• Quent in Wolf's Rain fights wolves with Blue... Who's a wolf. Well, half-wolf half-dog, but she looks exactly like one. To be fair, he also uses a shotgun.

    Card Games 
  • The Jurassic Park card game allows you to summon a Tyrannosaurus to scare off the smaller predators, the venom-spitting Dilophosaurus and pack-hunting Velociraptor. Or even another Tyrannosaurus. But then you have to fight off the T. rex as well, after it scares the others off.
  • Magic: The Gathering:
    • This is the backstory for the Planeswalker Kiora. Her homeland, Zendikar, was torn apart by the Eldrazi. Her plan? Travel around the Multiverse to learn how to summon some eldritch abominations of her own to defeat them! She ultimately assembled a team of the most powerful living Planeswalkers who proceeded to do just that, which amounts to pretty much the same thing.
    • Reef Worm is an almost literal example. When it dies, it summons a bigger monster, which summons an even bigger monster when it dies, which in turns summons a downright enormous monster when it dies.
  • Yu-Gi-Oh!: In the Hidden Arsenal storyline, as the situation with the Evilswarm gets increasingly worse, some summoners try to call on the goddess Sophia... they succeed, but it turns out Sophia is a Jerkass God who has deliberately made the world crapsack, and thinks it'd be a good idea to just murder everyone else and start over.

    Comic Books 
  • When he's not being used as a villain, this is the major role played by Marvel Comics character Galactus — the Fantastic Four have summoned him to defeat cosmic villains like the Sphinx, his rogue herald Terrax, Ego the Living Planet, Hyperstorm, and Abraxas, and various space-based franchises have used the character for this as well.
  • Similarly, DC Comics often shows lesser superheroes calling on The Spectre when mystical evils get way out of hand. In most modern versions of the Justice Society of America, this is essentially the Spectre's role on the team.
  • The final issue of Aliens: Life and Death has the luckless human characters targeted by a very angry, heavily armed Engineer who their weapons can't hurt, so what do they do? Well, as one of their number is now host to a fetal Queen alien, they entice the full-grown Alien Queen into protecting its offspring by ripping said Engineer apart...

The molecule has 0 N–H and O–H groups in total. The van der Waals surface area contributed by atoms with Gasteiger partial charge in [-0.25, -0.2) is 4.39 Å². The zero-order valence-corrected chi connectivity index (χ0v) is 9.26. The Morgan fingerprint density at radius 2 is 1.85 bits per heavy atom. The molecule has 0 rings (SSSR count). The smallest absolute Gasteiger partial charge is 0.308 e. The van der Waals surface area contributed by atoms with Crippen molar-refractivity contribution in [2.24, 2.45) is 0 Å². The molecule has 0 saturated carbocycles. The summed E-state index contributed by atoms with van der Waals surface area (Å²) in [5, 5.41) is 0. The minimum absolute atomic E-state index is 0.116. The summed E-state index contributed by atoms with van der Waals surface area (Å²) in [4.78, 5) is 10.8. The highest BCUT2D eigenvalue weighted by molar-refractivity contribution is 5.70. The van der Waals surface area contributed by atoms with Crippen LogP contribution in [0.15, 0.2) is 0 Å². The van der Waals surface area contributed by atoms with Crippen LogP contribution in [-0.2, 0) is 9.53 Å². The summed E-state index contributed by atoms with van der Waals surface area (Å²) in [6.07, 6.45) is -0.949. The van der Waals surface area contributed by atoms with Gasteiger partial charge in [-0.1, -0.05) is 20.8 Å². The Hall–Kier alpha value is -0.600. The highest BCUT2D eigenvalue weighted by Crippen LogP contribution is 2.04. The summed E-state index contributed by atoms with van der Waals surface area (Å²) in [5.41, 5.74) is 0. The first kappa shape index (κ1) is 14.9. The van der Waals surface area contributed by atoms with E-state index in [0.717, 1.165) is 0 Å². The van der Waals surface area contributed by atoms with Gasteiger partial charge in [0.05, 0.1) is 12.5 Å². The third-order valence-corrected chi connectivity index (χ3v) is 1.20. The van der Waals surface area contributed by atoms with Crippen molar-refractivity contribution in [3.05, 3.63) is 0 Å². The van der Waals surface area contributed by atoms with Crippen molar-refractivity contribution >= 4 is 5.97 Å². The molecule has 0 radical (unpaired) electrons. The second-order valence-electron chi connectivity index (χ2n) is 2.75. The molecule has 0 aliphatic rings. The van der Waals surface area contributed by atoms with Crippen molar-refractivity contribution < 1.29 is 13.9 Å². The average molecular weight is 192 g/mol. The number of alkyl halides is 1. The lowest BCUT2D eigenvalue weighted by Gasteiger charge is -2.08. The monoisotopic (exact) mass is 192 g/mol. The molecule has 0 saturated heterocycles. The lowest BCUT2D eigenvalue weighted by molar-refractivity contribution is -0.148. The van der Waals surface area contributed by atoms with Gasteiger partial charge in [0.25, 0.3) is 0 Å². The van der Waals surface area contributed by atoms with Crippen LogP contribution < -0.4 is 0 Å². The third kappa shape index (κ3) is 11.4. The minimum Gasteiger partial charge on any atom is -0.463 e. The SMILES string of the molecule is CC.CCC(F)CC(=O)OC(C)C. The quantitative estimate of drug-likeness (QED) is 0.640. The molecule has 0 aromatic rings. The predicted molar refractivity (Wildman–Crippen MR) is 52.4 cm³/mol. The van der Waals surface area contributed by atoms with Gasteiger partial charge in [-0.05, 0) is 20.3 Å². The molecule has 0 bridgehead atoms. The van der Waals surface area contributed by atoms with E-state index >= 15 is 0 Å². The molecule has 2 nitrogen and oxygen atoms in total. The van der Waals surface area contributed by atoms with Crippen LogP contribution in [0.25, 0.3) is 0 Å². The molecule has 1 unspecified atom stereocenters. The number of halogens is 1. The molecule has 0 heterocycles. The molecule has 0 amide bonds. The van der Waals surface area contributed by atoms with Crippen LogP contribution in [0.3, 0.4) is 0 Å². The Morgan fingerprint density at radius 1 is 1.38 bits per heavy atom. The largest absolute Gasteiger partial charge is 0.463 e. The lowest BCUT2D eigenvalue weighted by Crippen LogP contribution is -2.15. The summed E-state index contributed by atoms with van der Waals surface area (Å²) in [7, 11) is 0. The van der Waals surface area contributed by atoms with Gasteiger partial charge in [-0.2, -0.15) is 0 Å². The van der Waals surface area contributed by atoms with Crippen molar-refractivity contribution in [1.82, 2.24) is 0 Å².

• In Buffy the Vampire Slayer, Buffy and her slayers are depowered and must fight against the US Army. When all hope seems lost, Buffy summons the goddesses they had previously given their power to in an (ultimately vain) attempt to hide. The goal is two-fold: to have the ginormous goddesses attack the army, and to get their powers back. The plan backfires, however, as not only do the slayers not get their power back, but the goddesses attack both groups indiscriminately. Buffy is finally able to defeat the goddesses after gaining Superman-like powers.
  • In the wake of Civil War, in which they were targeted by a bunch of unusually sadistic "cape killers", the Runaways tried to make an alliance with The Kingpin in hopes of keeping the various superhero factions off their backs. It didn't last very long.
  • Courtney Crumrin and the Night Things: What do you do when a Corrupt Politician has killed everyone who stood in between him and power? Courtney summons Tommy Rawhide back from the dead to give him a taste of his own medicine.
  • In one episode of De Rode Ridder ("The Red Knight"), fairy of light Galaxa does away with prince of darkness Bahaal by summoning what is hinted to be Satan himself. (Yes, De Rode Ridder is that much of a Fantasy Kitchen Sink.)
  • Umar is the sister of Dormammu, the Lord of the Dark Dimension. When she confronted Doctor Strange, he, on advice of the Ancient One (his mentor) freed the demon Zom to oppose her. Now, Umar is... pretty bad-ass. She and her brother are the only survivors of the race of energy beings, the Faltine, mainly because they destroyed all the others. She rules the bad half of the Dark Dimension, which is why she is pretty ornery most of the time. She once bedded The Incredible Hulk and... exhausted him to the point where he turned back to Bruce Banner and couldn't Hulk out again. She cracked the world in half rather than traveling around it to get to the Ancient One, the Sorceror Supreme and therefore the most powerful magician in the world, and defeated him soundly. That's how bad-ass she is. When she clapped eyes on the unleashed Zom - who automatically homes in on the most powerful magic-user in the vicinity - she fled like a startled deer, declaring she wouldn't leave the Dark Dimension ever again. Of course, Zom was in turn just as scared of the Living Tribunal, but the latter wasn't summoned, so he doesn't count.